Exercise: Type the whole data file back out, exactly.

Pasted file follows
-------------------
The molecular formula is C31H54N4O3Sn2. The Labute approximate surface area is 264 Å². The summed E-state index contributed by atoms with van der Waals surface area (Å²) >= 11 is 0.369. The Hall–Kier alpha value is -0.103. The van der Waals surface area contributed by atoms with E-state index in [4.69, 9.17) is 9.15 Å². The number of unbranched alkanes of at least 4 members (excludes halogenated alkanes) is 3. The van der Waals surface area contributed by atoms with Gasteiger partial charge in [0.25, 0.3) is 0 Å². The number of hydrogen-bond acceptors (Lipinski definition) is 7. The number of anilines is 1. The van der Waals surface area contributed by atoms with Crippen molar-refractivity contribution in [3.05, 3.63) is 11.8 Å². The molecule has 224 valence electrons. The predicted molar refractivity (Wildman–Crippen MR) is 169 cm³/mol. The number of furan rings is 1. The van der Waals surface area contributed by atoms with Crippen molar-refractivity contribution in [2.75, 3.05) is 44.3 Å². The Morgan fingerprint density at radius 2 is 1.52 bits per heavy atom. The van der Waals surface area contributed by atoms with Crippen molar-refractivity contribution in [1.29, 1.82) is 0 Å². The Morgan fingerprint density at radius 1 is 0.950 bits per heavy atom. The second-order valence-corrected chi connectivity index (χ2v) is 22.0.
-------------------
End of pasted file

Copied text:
The molecular formula is C31H54N4O3Sn2. The Labute approximate surface area is 264 Å². The summed E-state index contributed by atoms with van der Waals surface area (Å²) >= 11 is 0.369. The Hall–Kier alpha value is -0.103. The van der Waals surface area contributed by atoms with E-state index in [4.69, 9.17) is 9.15 Å². The number of unbranched alkanes of at least 4 members (excludes halogenated alkanes) is 3. The van der Waals surface area contributed by atoms with Gasteiger partial charge in [0.25, 0.3) is 0 Å². The number of hydrogen-bond acceptors (Lipinski definition) is 7. The number of anilines is 1. The van der Waals surface area contributed by atoms with Crippen molar-refractivity contribution in [3.05, 3.63) is 11.8 Å². The molecule has 224 valence electrons. The predicted molar refractivity (Wildman–Crippen MR) is 169 cm³/mol. The number of furan rings is 1. The van der Waals surface area contributed by atoms with Crippen molar-refractivity contribution in [2.75, 3.05) is 44.3 Å². The Morgan fingerprint density at radius 2 is 1.52 bits per heavy atom. The van der Waals surface area contributed by atoms with Crippen molar-refractivity contribution in [1.29, 1.82) is 0 Å². The Morgan fingerprint density at radius 1 is 0.950 bits per heavy atom. The second-order valence-corrected chi connectivity index (χ2v) is 22.0.